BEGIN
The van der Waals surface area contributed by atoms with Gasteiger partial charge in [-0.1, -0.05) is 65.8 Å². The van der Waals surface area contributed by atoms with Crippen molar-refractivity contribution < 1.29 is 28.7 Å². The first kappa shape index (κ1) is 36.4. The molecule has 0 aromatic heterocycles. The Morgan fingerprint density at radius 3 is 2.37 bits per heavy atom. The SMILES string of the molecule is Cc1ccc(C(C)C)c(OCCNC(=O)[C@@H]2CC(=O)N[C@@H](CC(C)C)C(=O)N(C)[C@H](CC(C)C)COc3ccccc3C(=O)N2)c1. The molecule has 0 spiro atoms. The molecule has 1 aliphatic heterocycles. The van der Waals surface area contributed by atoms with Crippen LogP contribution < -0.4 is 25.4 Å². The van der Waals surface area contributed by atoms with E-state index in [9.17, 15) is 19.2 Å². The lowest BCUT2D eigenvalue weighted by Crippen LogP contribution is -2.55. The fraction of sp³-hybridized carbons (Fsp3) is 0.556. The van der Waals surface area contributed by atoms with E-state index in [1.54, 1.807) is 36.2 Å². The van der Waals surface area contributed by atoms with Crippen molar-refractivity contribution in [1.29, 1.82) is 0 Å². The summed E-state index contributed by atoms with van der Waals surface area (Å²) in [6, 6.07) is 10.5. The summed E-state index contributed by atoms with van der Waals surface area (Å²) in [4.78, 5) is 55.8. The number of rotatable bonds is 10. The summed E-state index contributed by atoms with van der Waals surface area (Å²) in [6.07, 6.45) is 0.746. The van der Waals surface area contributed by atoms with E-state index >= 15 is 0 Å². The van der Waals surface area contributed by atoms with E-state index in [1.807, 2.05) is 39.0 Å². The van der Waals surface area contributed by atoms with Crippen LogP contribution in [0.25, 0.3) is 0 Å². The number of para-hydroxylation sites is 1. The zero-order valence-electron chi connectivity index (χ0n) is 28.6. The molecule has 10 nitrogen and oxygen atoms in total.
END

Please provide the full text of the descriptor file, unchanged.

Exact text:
The van der Waals surface area contributed by atoms with Gasteiger partial charge in [-0.1, -0.05) is 65.8 Å². The van der Waals surface area contributed by atoms with Crippen molar-refractivity contribution < 1.29 is 28.7 Å². The first kappa shape index (κ1) is 36.4. The molecule has 0 aromatic heterocycles. The Morgan fingerprint density at radius 3 is 2.37 bits per heavy atom. The SMILES string of the molecule is Cc1ccc(C(C)C)c(OCCNC(=O)[C@@H]2CC(=O)N[C@@H](CC(C)C)C(=O)N(C)[C@H](CC(C)C)COc3ccccc3C(=O)N2)c1. The molecule has 0 spiro atoms. The molecule has 1 aliphatic heterocycles. The van der Waals surface area contributed by atoms with Crippen LogP contribution < -0.4 is 25.4 Å². The van der Waals surface area contributed by atoms with E-state index in [9.17, 15) is 19.2 Å². The lowest BCUT2D eigenvalue weighted by Crippen LogP contribution is -2.55. The fraction of sp³-hybridized carbons (Fsp3) is 0.556. The van der Waals surface area contributed by atoms with E-state index in [1.54, 1.807) is 36.2 Å². The van der Waals surface area contributed by atoms with Crippen molar-refractivity contribution in [1.29, 1.82) is 0 Å². The summed E-state index contributed by atoms with van der Waals surface area (Å²) in [6, 6.07) is 10.5. The summed E-state index contributed by atoms with van der Waals surface area (Å²) in [4.78, 5) is 55.8. The number of rotatable bonds is 10. The summed E-state index contributed by atoms with van der Waals surface area (Å²) in [6.07, 6.45) is 0.746. The van der Waals surface area contributed by atoms with E-state index >= 15 is 0 Å². The van der Waals surface area contributed by atoms with E-state index in [1.807, 2.05) is 39.0 Å². The van der Waals surface area contributed by atoms with Crippen LogP contribution in [0.25, 0.3) is 0 Å². The number of para-hydroxylation sites is 1. The zero-order valence-electron chi connectivity index (χ0n) is 28.6. The molecule has 10 nitrogen and oxygen atoms in total.